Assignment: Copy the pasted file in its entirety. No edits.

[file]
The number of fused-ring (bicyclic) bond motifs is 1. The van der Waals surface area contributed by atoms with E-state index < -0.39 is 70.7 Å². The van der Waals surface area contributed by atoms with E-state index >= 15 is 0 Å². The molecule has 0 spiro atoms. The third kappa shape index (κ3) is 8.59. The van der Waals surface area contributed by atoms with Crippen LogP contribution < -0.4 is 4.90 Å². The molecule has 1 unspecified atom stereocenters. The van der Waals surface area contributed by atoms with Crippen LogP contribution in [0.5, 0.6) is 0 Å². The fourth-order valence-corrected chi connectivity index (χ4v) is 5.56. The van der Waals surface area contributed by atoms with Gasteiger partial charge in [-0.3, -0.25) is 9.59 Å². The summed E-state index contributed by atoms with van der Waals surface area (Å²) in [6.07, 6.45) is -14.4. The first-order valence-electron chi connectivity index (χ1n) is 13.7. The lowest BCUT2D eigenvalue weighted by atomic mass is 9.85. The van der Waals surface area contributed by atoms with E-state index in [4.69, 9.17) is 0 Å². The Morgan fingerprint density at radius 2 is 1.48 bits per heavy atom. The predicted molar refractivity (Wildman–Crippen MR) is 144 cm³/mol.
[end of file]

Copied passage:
The number of fused-ring (bicyclic) bond motifs is 1. The van der Waals surface area contributed by atoms with E-state index < -0.39 is 70.7 Å². The van der Waals surface area contributed by atoms with E-state index >= 15 is 0 Å². The molecule has 0 spiro atoms. The third kappa shape index (κ3) is 8.59. The van der Waals surface area contributed by atoms with Crippen LogP contribution < -0.4 is 4.90 Å². The molecule has 1 unspecified atom stereocenters. The van der Waals surface area contributed by atoms with Crippen LogP contribution in [0.5, 0.6) is 0 Å². The fourth-order valence-corrected chi connectivity index (χ4v) is 5.56. The van der Waals surface area contributed by atoms with Gasteiger partial charge in [-0.3, -0.25) is 9.59 Å². The summed E-state index contributed by atoms with van der Waals surface area (Å²) in [6.07, 6.45) is -14.4. The first-order valence-electron chi connectivity index (χ1n) is 13.7. The lowest BCUT2D eigenvalue weighted by atomic mass is 9.85. The van der Waals surface area contributed by atoms with E-state index in [4.69, 9.17) is 0 Å². The Morgan fingerprint density at radius 2 is 1.48 bits per heavy atom. The predicted molar refractivity (Wildman–Crippen MR) is 144 cm³/mol.